Chapter 1

An Intro to Windows Socket (Winsock2) Programming







What do we have in this chapter?


  1. Winsock Headers and Libraries

  2. Initializing Winsock

  3. Error Checking and Handling

  4. Addressing a Protocol

  5. Addressing IPv4

  6. Internet Addresses

  7. Some Note

  8. inet_ntoa() Function

  9. InetNtop() Function

  10. InetPton() Function

  11. Byte Ordering

  12. Creating a Socket

  13. Connection-Oriented Communication

  14. Server API Functions

  15. Binding, bind()

  16. Listening, listen()

  17. Accepting Connections, accept()

  18. Client API Functions

  19. TCP States

  20. connect()

  21. Data Transmission

  22. send() and WSASend()

  23. WSASendDisconnect()

  24. Out-of-Band Data

  25. recv() and WSARecv()

  26. WSARecvDisconnect()

  27. Stream Protocols

  28. Scatter-Gather I/O

  29. Breaking the Connection

  30. shutdown()

  31. closesocket()

  32. TCP Receiver/Server With select() Example

  33. TCP Sender/client Program Example

  34. Testing the TCP Client and Server Programs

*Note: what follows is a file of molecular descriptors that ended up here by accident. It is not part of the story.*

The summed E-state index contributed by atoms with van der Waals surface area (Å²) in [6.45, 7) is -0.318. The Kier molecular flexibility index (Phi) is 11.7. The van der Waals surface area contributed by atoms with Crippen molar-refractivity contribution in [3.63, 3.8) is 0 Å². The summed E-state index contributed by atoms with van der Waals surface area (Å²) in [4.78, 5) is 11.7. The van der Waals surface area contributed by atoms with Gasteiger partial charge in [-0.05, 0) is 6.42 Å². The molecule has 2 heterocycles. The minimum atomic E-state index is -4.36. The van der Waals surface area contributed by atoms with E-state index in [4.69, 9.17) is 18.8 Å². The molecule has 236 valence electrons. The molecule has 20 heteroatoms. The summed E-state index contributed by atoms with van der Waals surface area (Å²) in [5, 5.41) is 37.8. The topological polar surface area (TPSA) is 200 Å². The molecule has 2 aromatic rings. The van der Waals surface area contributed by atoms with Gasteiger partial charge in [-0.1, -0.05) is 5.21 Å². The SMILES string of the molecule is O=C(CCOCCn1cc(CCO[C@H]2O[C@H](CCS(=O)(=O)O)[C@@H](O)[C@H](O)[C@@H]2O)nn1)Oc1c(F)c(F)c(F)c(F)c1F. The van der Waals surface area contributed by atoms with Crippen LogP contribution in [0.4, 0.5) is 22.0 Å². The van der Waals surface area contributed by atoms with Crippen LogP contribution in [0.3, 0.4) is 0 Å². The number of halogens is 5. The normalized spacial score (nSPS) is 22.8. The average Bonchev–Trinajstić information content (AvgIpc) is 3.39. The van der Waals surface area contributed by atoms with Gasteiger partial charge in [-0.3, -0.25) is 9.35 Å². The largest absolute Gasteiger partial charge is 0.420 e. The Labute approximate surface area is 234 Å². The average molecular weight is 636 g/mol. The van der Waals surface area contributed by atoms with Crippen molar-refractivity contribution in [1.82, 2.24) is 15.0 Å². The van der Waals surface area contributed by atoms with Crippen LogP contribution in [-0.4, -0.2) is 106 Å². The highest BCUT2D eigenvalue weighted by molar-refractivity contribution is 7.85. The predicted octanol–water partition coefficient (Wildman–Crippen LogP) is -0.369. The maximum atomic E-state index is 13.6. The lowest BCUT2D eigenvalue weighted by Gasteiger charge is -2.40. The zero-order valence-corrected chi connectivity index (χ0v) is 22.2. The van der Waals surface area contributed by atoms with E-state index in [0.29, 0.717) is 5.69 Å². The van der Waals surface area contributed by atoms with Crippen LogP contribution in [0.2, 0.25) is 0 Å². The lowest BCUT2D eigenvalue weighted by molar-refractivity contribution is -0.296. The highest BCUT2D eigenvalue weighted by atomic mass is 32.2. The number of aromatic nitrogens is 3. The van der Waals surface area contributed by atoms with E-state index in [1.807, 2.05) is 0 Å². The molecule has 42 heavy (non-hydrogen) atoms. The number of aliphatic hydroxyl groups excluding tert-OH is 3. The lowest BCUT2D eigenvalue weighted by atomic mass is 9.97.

35. Testing the TCP Client and Server Programs in Private Network

  36. Connectionless Communication

  37. Receiver

  38. Sender

  39. Running Both the UDP Receiver/Server and UDP Sender/Client

  40. Testing the UDP Client and select Server Programs in Private Network

  41. Message-Based Protocols

  42. Releasing Socket Resources

  43. Miscellaneous APIs

  44. getpeername()

  45. getsockname()

  46. WSADuplicateSocket()

  47. Windows CE




In this chapter, we presented the core Winsock functions that are required for connection-oriented and connectionless communication using the TCP and UDP protocols specifically. For connection-oriented communication, we demonstrated how to accept a client connection and how to establish a client connection to a server. We covered the semantics for session-oriented data-send operations and data-receive operations. For connectionless communication, we also described how to send and receive data. Since this chapter was designed to introduce the core Winsock APIs, we did not address network programming performance considerations. Later, we will address performance issues and introduce the Microsoft Winsock extensions TransmitFile(), TransmitPackets(), AcceptEx(), GetAcceptExSockaddrs(), ConnectEx(), DisconnectEx(), and WSARecvMsg(), which can help you write high performance, scalable Winsock applications. Our discussions so far have demonstrated using Winsock with just the IPv4 protocol.







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